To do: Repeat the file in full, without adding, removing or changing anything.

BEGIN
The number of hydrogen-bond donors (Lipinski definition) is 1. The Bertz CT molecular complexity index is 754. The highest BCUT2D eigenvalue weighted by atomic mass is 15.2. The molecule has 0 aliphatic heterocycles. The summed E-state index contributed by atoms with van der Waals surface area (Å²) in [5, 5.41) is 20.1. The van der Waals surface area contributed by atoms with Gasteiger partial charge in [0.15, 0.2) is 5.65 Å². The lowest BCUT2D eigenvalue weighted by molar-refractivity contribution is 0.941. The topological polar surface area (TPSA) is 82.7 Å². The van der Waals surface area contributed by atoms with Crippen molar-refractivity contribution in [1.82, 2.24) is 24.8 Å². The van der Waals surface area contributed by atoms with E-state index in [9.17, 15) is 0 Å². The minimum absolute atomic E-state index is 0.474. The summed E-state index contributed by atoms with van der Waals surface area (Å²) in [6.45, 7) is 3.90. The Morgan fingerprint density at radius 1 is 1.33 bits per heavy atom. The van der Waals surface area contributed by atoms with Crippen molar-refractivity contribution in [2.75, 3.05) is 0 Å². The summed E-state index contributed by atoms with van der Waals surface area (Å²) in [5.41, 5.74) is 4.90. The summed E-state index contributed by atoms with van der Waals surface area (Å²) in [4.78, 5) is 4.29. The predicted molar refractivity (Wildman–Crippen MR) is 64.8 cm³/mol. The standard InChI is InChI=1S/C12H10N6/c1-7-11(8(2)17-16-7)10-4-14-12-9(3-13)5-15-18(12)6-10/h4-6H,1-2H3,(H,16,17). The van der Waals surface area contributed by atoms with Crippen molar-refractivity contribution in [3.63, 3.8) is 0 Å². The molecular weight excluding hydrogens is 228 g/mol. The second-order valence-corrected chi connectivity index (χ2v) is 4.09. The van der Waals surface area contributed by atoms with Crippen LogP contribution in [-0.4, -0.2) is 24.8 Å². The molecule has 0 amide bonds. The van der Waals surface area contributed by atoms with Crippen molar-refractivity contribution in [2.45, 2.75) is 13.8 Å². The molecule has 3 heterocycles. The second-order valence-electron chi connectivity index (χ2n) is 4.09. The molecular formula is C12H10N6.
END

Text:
The number of hydrogen-bond donors (Lipinski definition) is 1. The Bertz CT molecular complexity index is 754. The highest BCUT2D eigenvalue weighted by atomic mass is 15.2. The molecule has 0 aliphatic heterocycles. The summed E-state index contributed by atoms with van der Waals surface area (Å²) in [5, 5.41) is 20.1. The van der Waals surface area contributed by atoms with Gasteiger partial charge in [0.15, 0.2) is 5.65 Å². The lowest BCUT2D eigenvalue weighted by molar-refractivity contribution is 0.941. The topological polar surface area (TPSA) is 82.7 Å². The van der Waals surface area contributed by atoms with Crippen molar-refractivity contribution in [1.82, 2.24) is 24.8 Å². The van der Waals surface area contributed by atoms with E-state index in [9.17, 15) is 0 Å². The minimum absolute atomic E-state index is 0.474. The summed E-state index contributed by atoms with van der Waals surface area (Å²) in [6.45, 7) is 3.90. The Morgan fingerprint density at radius 1 is 1.33 bits per heavy atom. The van der Waals surface area contributed by atoms with Crippen molar-refractivity contribution in [2.75, 3.05) is 0 Å². The summed E-state index contributed by atoms with van der Waals surface area (Å²) in [5.41, 5.74) is 4.90. The summed E-state index contributed by atoms with van der Waals surface area (Å²) in [4.78, 5) is 4.29. The predicted molar refractivity (Wildman–Crippen MR) is 64.8 cm³/mol. The standard InChI is InChI=1S/C12H10N6/c1-7-11(8(2)17-16-7)10-4-14-12-9(3-13)5-15-18(12)6-10/h4-6H,1-2H3,(H,16,17). The van der Waals surface area contributed by atoms with Crippen molar-refractivity contribution in [3.63, 3.8) is 0 Å². The molecular weight excluding hydrogens is 228 g/mol. The second-order valence-corrected chi connectivity index (χ2v) is 4.09. The van der Waals surface area contributed by atoms with Crippen LogP contribution in [-0.4, -0.2) is 24.8 Å². The molecule has 0 amide bonds. The van der Waals surface area contributed by atoms with Crippen molar-refractivity contribution in [2.45, 2.75) is 13.8 Å². The molecule has 3 heterocycles. The second-order valence-electron chi connectivity index (χ2n) is 4.09. The molecular formula is C12H10N6.